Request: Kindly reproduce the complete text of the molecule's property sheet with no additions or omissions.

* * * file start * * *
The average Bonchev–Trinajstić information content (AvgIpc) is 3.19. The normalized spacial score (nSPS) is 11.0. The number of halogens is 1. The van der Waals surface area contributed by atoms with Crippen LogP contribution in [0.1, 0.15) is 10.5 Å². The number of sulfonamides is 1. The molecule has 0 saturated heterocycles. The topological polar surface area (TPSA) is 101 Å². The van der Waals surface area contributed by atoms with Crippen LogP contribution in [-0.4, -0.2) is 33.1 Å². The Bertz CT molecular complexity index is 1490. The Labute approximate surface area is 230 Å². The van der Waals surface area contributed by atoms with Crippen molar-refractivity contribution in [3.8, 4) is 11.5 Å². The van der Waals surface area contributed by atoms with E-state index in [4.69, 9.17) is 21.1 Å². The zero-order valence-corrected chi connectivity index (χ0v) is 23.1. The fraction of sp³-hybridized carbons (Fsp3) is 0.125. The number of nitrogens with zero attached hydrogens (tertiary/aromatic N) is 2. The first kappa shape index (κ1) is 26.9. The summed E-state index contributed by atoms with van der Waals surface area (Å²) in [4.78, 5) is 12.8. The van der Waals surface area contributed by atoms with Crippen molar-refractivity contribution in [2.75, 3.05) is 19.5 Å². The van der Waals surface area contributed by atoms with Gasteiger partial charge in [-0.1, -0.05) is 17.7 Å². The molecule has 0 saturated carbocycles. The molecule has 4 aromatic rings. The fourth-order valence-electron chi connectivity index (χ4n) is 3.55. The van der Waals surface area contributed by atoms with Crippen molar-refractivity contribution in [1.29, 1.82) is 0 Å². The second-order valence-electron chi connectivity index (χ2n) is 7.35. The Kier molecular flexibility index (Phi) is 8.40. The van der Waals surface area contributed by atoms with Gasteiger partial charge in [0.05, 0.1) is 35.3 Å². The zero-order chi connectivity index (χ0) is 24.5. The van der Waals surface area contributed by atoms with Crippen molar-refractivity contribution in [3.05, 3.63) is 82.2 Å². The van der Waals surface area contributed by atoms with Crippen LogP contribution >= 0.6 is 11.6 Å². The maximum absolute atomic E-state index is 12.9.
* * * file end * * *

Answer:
The average Bonchev–Trinajstić information content (AvgIpc) is 3.19. The normalized spacial score (nSPS) is 11.0. The number of halogens is 1. The van der Waals surface area contributed by atoms with Crippen LogP contribution in [0.1, 0.15) is 10.5 Å². The number of sulfonamides is 1. The molecule has 0 saturated heterocycles. The topological polar surface area (TPSA) is 101 Å². The van der Waals surface area contributed by atoms with Crippen LogP contribution in [-0.4, -0.2) is 33.1 Å². The Bertz CT molecular complexity index is 1490. The Labute approximate surface area is 230 Å². The van der Waals surface area contributed by atoms with Crippen molar-refractivity contribution in [3.8, 4) is 11.5 Å². The van der Waals surface area contributed by atoms with E-state index in [4.69, 9.17) is 21.1 Å². The zero-order valence-corrected chi connectivity index (χ0v) is 23.1. The fraction of sp³-hybridized carbons (Fsp3) is 0.125. The number of nitrogens with zero attached hydrogens (tertiary/aromatic N) is 2. The first kappa shape index (κ1) is 26.9. The summed E-state index contributed by atoms with van der Waals surface area (Å²) in [4.78, 5) is 12.8. The van der Waals surface area contributed by atoms with Crippen molar-refractivity contribution in [2.75, 3.05) is 19.5 Å². The van der Waals surface area contributed by atoms with Gasteiger partial charge in [-0.1, -0.05) is 17.7 Å². The molecule has 0 saturated carbocycles. The molecule has 4 aromatic rings. The fourth-order valence-electron chi connectivity index (χ4n) is 3.55. The van der Waals surface area contributed by atoms with Crippen molar-refractivity contribution in [1.29, 1.82) is 0 Å². The second-order valence-electron chi connectivity index (χ2n) is 7.35. The Kier molecular flexibility index (Phi) is 8.40. The van der Waals surface area contributed by atoms with Gasteiger partial charge in [0.05, 0.1) is 35.3 Å². The zero-order chi connectivity index (χ0) is 24.5. The van der Waals surface area contributed by atoms with Crippen molar-refractivity contribution in [3.05, 3.63) is 82.2 Å². The van der Waals surface area contributed by atoms with Crippen LogP contribution >= 0.6 is 11.6 Å². The maximum absolute atomic E-state index is 12.9.